However, the 6 GHz band has not only advantages, because with the increase in frequency, the usual range problems arise. Indeed, the higher the frequency of the waves, the more difficult it is for them to pass through walls and other structures of this type. Therefore, performance is quickly affected.
Finally, like Wi-Fi 6, this new “E” version doesn’t seem to aim to deliver outstanding raw performance. We are re-evolving to relieve existing tapes and improve performance and reliability across the network. All this to guarantee the flawless operation of networks despite the explosion in the number of connected devices.
Which devices are Wi-Fi 6E compatible?
By the end of 2022, the overwhelming majority of mobile devices, computers and tablets are at least compatible with Wi-Fi 6. Please note that this does not mean they are compatible and not compatible with the latest Wi-Fi 6E standard. It probably never will, unless they replace the Wi-Fi chips.
Among smartphone manufacturers, Samsung is ahead due to the fact that the S21 Ultra, released in 2021, is already compatible with Wi-Fi 6E. Since then, other models have followed. Without further ado, we can mention the Galaxy S22 Ultra, Galaxy S22 Plus and Galaxy Z Fold 4, as well as the Xiaomi Mi 11, Xiaomi 12 Pro or Asus Rog Phone 6 Pro and Zenfone 9. On the laptop. On the side, the latest models conform to the standard from the middle to the top of the range. This is particularly true with Acer’s Swift 5, for example.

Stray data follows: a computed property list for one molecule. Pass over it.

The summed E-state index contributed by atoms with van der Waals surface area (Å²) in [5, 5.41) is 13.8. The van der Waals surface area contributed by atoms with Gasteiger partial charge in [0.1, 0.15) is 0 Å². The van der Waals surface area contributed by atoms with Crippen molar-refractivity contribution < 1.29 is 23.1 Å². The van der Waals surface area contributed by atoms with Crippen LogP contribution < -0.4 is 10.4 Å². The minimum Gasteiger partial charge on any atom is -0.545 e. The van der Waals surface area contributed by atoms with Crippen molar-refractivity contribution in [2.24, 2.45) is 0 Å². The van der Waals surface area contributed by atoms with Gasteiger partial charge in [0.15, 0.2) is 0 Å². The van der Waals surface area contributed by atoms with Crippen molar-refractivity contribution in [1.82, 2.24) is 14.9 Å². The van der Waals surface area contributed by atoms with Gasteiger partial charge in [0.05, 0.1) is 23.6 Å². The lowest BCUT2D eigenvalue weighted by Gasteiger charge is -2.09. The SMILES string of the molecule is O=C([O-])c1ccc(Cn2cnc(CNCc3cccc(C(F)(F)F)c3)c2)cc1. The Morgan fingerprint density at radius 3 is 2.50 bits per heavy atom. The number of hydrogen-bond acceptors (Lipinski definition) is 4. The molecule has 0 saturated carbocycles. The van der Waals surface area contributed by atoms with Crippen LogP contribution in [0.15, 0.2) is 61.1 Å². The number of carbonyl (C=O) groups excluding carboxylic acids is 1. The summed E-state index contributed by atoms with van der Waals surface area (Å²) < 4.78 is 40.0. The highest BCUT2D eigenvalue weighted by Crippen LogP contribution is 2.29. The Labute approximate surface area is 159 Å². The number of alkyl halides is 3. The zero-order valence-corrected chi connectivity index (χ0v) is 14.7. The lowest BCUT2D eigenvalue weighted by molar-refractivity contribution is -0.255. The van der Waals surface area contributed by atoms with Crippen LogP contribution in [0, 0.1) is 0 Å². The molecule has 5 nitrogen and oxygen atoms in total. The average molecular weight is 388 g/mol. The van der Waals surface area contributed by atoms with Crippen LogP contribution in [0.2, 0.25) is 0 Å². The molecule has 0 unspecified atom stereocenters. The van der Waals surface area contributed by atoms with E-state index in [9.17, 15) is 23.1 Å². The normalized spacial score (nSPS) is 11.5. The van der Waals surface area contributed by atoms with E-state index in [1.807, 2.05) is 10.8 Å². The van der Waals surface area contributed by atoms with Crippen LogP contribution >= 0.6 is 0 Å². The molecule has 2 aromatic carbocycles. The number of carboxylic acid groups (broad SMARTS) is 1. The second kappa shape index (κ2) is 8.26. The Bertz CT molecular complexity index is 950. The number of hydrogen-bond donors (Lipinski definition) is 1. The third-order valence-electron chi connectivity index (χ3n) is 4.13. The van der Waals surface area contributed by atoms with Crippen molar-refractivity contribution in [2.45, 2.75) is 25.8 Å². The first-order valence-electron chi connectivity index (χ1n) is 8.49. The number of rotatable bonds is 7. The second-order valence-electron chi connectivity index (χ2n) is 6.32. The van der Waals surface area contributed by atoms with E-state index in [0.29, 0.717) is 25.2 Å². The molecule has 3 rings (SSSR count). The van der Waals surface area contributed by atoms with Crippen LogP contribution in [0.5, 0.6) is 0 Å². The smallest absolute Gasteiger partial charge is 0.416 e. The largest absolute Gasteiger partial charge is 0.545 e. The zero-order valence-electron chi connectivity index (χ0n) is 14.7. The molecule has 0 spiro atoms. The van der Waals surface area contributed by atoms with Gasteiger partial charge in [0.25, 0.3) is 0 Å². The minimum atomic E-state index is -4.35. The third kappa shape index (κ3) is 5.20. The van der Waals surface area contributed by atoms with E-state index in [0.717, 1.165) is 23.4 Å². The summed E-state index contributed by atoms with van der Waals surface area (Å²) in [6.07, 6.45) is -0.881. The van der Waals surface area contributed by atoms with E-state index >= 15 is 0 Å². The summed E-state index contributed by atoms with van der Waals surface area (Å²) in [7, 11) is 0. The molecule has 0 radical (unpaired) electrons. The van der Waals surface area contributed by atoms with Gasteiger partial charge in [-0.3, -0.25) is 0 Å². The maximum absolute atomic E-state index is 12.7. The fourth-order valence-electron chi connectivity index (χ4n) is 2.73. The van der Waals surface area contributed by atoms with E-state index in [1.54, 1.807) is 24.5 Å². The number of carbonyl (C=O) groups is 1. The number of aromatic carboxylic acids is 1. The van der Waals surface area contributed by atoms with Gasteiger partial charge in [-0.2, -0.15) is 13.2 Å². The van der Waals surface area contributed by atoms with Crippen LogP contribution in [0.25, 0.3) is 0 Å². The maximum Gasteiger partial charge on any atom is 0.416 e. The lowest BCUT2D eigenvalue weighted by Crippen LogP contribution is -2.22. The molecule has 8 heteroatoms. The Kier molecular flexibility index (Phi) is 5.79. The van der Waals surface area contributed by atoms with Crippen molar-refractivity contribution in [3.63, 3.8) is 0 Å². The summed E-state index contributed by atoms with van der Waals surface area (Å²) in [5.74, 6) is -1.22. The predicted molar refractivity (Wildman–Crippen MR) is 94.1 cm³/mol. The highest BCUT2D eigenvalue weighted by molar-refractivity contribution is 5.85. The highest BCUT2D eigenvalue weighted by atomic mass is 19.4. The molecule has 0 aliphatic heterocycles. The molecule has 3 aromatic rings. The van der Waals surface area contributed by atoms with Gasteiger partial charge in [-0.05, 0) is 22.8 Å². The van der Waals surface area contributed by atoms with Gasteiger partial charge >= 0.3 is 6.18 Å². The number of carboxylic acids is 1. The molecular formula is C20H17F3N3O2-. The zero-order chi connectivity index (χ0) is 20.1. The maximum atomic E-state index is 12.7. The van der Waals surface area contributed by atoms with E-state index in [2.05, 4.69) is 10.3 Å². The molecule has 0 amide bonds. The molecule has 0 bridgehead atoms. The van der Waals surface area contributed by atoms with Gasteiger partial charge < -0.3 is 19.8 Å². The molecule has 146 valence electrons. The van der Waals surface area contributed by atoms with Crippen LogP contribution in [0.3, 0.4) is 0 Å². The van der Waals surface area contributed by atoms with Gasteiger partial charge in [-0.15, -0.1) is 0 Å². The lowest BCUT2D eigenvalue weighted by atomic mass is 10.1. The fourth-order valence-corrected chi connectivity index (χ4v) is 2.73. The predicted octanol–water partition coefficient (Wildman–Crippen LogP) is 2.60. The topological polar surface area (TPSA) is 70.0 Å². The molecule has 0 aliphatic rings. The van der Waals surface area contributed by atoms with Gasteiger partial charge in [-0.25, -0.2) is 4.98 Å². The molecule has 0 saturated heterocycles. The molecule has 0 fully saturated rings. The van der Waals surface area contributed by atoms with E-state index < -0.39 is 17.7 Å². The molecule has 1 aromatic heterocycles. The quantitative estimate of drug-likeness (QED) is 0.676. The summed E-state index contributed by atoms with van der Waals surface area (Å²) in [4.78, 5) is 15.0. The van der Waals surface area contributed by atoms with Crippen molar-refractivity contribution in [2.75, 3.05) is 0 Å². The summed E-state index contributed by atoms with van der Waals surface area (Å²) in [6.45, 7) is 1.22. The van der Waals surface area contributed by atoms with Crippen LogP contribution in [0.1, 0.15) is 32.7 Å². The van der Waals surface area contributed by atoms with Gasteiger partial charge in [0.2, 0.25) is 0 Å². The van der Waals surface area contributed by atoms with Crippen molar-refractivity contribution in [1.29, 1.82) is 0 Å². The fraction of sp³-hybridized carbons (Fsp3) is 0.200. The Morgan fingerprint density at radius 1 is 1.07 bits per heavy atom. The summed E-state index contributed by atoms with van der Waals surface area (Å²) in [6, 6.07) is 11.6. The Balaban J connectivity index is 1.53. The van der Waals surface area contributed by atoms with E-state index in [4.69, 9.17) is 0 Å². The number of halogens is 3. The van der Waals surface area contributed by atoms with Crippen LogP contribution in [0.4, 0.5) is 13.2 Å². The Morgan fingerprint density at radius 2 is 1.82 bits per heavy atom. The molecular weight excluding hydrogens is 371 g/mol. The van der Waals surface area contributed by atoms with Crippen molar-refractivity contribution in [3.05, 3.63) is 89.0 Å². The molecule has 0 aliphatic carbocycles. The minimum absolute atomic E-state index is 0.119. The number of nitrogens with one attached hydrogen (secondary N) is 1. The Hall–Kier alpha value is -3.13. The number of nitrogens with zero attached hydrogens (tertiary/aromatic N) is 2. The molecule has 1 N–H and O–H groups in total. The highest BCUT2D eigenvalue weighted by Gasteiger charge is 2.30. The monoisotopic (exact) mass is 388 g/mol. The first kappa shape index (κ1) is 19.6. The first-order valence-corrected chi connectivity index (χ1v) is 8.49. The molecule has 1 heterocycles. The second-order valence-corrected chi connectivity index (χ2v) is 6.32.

If you are using Wi-Fi on a desktop computer, it will be even easier to take advantage of the 6E standard. Indeed, Wi-Fi cards equipped with the Intel AX210 chip can be found, for example, on Amazon for around fifty euros. This is the easiest way to take advantage of the 6 GHz band.
Currently, all carriers except SFR offer a box that can broadcast a Wi-Fi 6E network. If you don’t want to depend on your carrier for this, you still have the option to equip yourself with a Wi-Fi router or a Wi-Fi Mesh kit.